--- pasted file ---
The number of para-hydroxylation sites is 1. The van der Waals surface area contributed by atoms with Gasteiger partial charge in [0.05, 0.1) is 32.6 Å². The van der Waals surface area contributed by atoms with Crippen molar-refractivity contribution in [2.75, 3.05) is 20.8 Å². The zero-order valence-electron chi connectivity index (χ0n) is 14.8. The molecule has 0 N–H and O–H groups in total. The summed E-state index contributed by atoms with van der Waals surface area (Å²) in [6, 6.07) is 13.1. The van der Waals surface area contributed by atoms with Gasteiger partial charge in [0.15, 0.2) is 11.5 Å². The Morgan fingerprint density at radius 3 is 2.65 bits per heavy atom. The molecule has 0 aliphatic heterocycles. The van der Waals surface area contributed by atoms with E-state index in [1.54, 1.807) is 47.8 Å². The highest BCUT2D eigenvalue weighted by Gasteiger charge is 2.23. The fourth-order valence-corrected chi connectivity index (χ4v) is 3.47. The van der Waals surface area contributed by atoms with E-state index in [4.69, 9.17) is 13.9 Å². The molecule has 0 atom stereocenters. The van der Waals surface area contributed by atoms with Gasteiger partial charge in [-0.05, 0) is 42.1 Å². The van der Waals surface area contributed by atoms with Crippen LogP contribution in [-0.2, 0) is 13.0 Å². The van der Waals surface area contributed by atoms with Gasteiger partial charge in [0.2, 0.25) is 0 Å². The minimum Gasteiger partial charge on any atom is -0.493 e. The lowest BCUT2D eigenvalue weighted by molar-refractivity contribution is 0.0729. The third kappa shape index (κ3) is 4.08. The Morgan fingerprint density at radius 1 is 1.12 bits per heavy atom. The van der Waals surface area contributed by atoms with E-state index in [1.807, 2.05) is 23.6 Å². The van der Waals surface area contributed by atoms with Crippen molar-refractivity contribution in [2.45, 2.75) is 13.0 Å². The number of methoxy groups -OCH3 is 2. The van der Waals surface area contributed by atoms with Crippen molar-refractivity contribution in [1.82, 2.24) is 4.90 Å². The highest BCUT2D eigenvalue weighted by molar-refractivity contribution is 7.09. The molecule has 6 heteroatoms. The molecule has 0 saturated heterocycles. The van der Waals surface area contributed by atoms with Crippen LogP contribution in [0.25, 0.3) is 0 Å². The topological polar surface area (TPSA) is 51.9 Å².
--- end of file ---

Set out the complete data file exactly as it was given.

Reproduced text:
The number of para-hydroxylation sites is 1. The van der Waals surface area contributed by atoms with Gasteiger partial charge in [0.05, 0.1) is 32.6 Å². The van der Waals surface area contributed by atoms with Crippen molar-refractivity contribution in [2.75, 3.05) is 20.8 Å². The zero-order valence-electron chi connectivity index (χ0n) is 14.8. The molecule has 0 N–H and O–H groups in total. The summed E-state index contributed by atoms with van der Waals surface area (Å²) in [6, 6.07) is 13.1. The van der Waals surface area contributed by atoms with Gasteiger partial charge in [0.15, 0.2) is 11.5 Å². The Morgan fingerprint density at radius 3 is 2.65 bits per heavy atom. The molecule has 0 aliphatic heterocycles. The van der Waals surface area contributed by atoms with E-state index in [1.54, 1.807) is 47.8 Å². The highest BCUT2D eigenvalue weighted by Gasteiger charge is 2.23. The fourth-order valence-corrected chi connectivity index (χ4v) is 3.47. The van der Waals surface area contributed by atoms with E-state index in [4.69, 9.17) is 13.9 Å². The molecule has 0 atom stereocenters. The van der Waals surface area contributed by atoms with Gasteiger partial charge in [-0.05, 0) is 42.1 Å². The van der Waals surface area contributed by atoms with Crippen LogP contribution in [-0.2, 0) is 13.0 Å². The van der Waals surface area contributed by atoms with Gasteiger partial charge in [0.2, 0.25) is 0 Å². The minimum Gasteiger partial charge on any atom is -0.493 e. The lowest BCUT2D eigenvalue weighted by molar-refractivity contribution is 0.0729. The third kappa shape index (κ3) is 4.08. The Morgan fingerprint density at radius 1 is 1.12 bits per heavy atom. The van der Waals surface area contributed by atoms with E-state index in [1.807, 2.05) is 23.6 Å². The van der Waals surface area contributed by atoms with Crippen molar-refractivity contribution in [2.45, 2.75) is 13.0 Å². The number of methoxy groups -OCH3 is 2. The van der Waals surface area contributed by atoms with Crippen molar-refractivity contribution in [1.82, 2.24) is 4.90 Å². The highest BCUT2D eigenvalue weighted by molar-refractivity contribution is 7.09. The molecule has 6 heteroatoms. The molecule has 0 saturated heterocycles. The van der Waals surface area contributed by atoms with Crippen LogP contribution in [0.25, 0.3) is 0 Å². The topological polar surface area (TPSA) is 51.9 Å².